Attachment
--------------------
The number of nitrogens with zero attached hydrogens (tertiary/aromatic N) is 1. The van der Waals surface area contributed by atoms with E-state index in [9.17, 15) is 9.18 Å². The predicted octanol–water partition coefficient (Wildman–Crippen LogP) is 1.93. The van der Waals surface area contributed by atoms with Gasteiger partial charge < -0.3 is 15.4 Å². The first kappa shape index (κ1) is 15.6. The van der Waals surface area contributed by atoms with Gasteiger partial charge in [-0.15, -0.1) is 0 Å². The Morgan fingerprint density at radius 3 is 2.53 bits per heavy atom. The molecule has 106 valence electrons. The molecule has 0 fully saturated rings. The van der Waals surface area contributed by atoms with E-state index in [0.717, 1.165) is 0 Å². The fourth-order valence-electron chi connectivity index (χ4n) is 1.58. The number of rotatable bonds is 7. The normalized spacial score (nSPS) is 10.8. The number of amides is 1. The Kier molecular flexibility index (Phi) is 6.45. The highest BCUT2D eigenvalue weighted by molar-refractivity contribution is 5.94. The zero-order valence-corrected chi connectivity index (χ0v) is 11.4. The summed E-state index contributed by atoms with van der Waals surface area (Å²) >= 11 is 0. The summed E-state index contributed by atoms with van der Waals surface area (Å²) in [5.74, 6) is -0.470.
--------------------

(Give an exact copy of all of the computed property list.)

The number of nitrogens with zero attached hydrogens (tertiary/aromatic N) is 1. The van der Waals surface area contributed by atoms with E-state index in [9.17, 15) is 9.18 Å². The predicted octanol–water partition coefficient (Wildman–Crippen LogP) is 1.93. The van der Waals surface area contributed by atoms with Gasteiger partial charge < -0.3 is 15.4 Å². The first kappa shape index (κ1) is 15.6. The van der Waals surface area contributed by atoms with Gasteiger partial charge in [-0.15, -0.1) is 0 Å². The Morgan fingerprint density at radius 3 is 2.53 bits per heavy atom. The molecule has 106 valence electrons. The molecule has 0 fully saturated rings. The van der Waals surface area contributed by atoms with E-state index in [0.717, 1.165) is 0 Å². The fourth-order valence-electron chi connectivity index (χ4n) is 1.58. The number of rotatable bonds is 7. The normalized spacial score (nSPS) is 10.8. The number of amides is 1. The Kier molecular flexibility index (Phi) is 6.45. The highest BCUT2D eigenvalue weighted by molar-refractivity contribution is 5.94. The zero-order valence-corrected chi connectivity index (χ0v) is 11.4. The summed E-state index contributed by atoms with van der Waals surface area (Å²) >= 11 is 0. The summed E-state index contributed by atoms with van der Waals surface area (Å²) in [5.74, 6) is -0.470.